For example, my coworkers could easily recall a helpful mathematical formula from many years prior. One might assume that they might score highly on the logical/mathematical intelligence scale of Gardner’s Multiple Intelligence Model. Personally, I scored 35 points on Musical Intelligence. I did not need to take this assessment to know that I would score highly in musical intelligence. It’s rare that I do not have music playing, a song my head or am singing myself. I vividly recall one teacher using songs to help us learn Spanish in middle school. I can still remember counting in Spanish to the tune of a popular song. The technique was helpful for me, however, she was one of the few teacher who ever incorporated music into our learning.

Each individual learns differently. It’s important for the instructor to remember that not all the students learn best in one specific way. Incorporating multimedia, activities, discussions, visual aids and requiring participation can help blend the different types of learning styles. This is specifically important in online learning, where the instructor does not have the ability read the body language and cues she might pick up on in a classroom setting.  A student may be lost or frustrated because of the method of delivery . One way to avoid this is to ask for feedback and suggestions from the learners on how to improve your delivery.

Do you have a teacher who used a unique method of teaching? Is there a math problem, poem, song, phrase or anything you remember from years ago because of a unique teaching style?

 

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The role of the instructor…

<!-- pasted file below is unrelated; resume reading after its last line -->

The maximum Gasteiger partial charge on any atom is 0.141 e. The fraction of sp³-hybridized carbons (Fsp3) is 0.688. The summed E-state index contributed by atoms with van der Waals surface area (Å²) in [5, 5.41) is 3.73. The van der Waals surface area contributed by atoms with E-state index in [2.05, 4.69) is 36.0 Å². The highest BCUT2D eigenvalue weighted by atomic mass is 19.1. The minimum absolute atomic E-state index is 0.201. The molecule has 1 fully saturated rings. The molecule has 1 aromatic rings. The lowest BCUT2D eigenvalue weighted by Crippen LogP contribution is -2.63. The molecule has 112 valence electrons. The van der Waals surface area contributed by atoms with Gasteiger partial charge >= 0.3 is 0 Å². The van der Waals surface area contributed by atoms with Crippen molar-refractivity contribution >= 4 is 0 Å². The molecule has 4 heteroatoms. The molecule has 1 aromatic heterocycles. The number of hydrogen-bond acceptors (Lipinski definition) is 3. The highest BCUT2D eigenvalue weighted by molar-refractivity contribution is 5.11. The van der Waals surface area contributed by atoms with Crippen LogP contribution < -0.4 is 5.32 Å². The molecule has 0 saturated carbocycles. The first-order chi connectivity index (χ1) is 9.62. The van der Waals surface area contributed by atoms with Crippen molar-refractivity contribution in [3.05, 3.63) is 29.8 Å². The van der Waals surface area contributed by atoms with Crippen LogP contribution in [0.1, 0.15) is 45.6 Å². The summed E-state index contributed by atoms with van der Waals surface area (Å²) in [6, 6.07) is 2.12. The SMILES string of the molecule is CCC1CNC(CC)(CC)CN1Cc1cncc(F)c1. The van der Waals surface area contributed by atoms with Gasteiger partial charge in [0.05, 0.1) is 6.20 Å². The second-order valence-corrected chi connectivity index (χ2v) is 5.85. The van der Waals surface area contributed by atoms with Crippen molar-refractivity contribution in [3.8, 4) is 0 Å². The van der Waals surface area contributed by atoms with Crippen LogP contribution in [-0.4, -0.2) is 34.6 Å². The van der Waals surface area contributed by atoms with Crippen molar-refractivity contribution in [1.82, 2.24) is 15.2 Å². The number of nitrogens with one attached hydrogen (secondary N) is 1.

The focus of our class discussion was the role of the instructor in different learning environments. We focused on 3 methods of learning: in class, online and asynchronous learning. Although the instructor must act as a facilitator of learning and a subject expert, the different environments may cause a challenge for the instructor to coach, personalize learning and assert authority in the class. In my opinion, in class learning presents the least challenge for the instructor. In class learning allows an instructor to be physically present with the learners. She has face time with her students. She can bring resources to the students and physically leads the class, usually sitting at the front of the room. This allows for authority to be asserted through methods such as setting norms. Discussing classroom expectations like raising one’s hand before speaking can help the instructor to set the tone of the class. An in class instructor can personalize learning through presentation methods, movies, PowerPoint presentations, class discussions, groups discussions, student lead learning etc. The physical presence of the instructor allows for relationships to form between her and the students, making way for a coaching relationship. Online learning can present challenges for an instructor. An instructor must take care to make the class interactive and personalize learning. As a student in an online forum, I find it very helpful to have PowerPoint presentations before class. This allows me to print and have them handy to take notes and allows me to focus more on the discussion. The use of online learning tools can allow an instructor to create virtual group discussions and encourage participation from students. Online instructors can also take the time to set norms for class and discuss expectations. The class is lead by the instructor and although she is not present, this still allows her to have physical control over the class including time limits on discussion etc. One role of the instructor that is particularly challenging in online learning is creating a coaching relationship. The online classroom and emails exchanged in between class lack the connection one can form with an instructor during classroom learning. Kiki is taking steps to increase her availability to us by being available ½ before and after each class. This will allow for questions, discussion and may increase the couching relationship for students in the class. Instructors must also take steps to ensure that students are utilizing the resources being provided to them. Using class time to go over links, texts and articles that the learners will find helpful can be beneficial. Asynchronous learning can be very challenging for the instructor because each student is learning at her own pace. In my opinion, this is the most difficult learning method for the instructor to form relationships, act as a resource, demonstrate authority and personalize the learning. Unlike a classroom or online class that meets at a specific time each week, each student is pacing herself to complete the learning. There is little contact between the instructor and students, which minimizes the coaching relationship. This can be seen as impersonal. The instructor has little way to assert authority but she can implement deadlines for each assignment. Personalizing learning can be done through the presentations givens to the students and assignments. Blogs such as this one can encourage communication between the students of the classroom without actually being together in a forum. The role of the instructor in all of the environments is a challenging one. However, with the rise of online learning, the instructor is faced with the challenge of being creative, utilizing different resources and thinking of new ways to engage the learner and personalize their learning experience.